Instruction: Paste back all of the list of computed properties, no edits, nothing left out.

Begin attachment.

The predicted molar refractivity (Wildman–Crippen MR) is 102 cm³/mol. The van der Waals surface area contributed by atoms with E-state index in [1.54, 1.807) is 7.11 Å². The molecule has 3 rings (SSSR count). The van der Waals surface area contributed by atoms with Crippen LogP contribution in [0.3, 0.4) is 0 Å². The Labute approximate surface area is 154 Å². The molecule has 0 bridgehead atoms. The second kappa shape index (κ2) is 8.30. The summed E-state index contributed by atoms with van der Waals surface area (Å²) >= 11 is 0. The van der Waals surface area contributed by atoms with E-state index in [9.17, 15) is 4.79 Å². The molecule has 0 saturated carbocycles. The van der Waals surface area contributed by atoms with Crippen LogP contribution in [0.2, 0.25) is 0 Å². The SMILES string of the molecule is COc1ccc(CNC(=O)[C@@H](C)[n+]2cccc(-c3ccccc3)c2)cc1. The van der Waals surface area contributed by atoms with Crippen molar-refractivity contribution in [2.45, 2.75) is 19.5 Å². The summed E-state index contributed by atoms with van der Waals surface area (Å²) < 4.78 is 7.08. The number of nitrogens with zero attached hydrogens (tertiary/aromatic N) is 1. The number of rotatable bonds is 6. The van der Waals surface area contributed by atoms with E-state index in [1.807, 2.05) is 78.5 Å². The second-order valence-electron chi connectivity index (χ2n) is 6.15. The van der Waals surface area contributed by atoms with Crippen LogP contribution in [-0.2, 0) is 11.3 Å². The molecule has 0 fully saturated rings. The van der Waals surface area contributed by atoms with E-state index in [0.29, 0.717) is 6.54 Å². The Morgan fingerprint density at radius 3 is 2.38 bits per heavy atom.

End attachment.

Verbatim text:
The predicted molar refractivity (Wildman–Crippen MR) is 102 cm³/mol. The van der Waals surface area contributed by atoms with E-state index in [1.54, 1.807) is 7.11 Å². The molecule has 3 rings (SSSR count). The van der Waals surface area contributed by atoms with Crippen LogP contribution in [0.3, 0.4) is 0 Å². The Labute approximate surface area is 154 Å². The molecule has 0 bridgehead atoms. The second kappa shape index (κ2) is 8.30. The summed E-state index contributed by atoms with van der Waals surface area (Å²) >= 11 is 0. The van der Waals surface area contributed by atoms with E-state index in [9.17, 15) is 4.79 Å². The molecule has 0 saturated carbocycles. The van der Waals surface area contributed by atoms with Crippen LogP contribution in [0.2, 0.25) is 0 Å². The SMILES string of the molecule is COc1ccc(CNC(=O)[C@@H](C)[n+]2cccc(-c3ccccc3)c2)cc1. The van der Waals surface area contributed by atoms with Crippen molar-refractivity contribution in [2.45, 2.75) is 19.5 Å². The summed E-state index contributed by atoms with van der Waals surface area (Å²) < 4.78 is 7.08. The number of nitrogens with zero attached hydrogens (tertiary/aromatic N) is 1. The number of rotatable bonds is 6. The van der Waals surface area contributed by atoms with E-state index in [1.807, 2.05) is 78.5 Å². The second-order valence-electron chi connectivity index (χ2n) is 6.15. The van der Waals surface area contributed by atoms with Crippen LogP contribution in [-0.2, 0) is 11.3 Å². The molecule has 0 fully saturated rings. The van der Waals surface area contributed by atoms with E-state index in [0.29, 0.717) is 6.54 Å². The Morgan fingerprint density at radius 3 is 2.38 bits per heavy atom.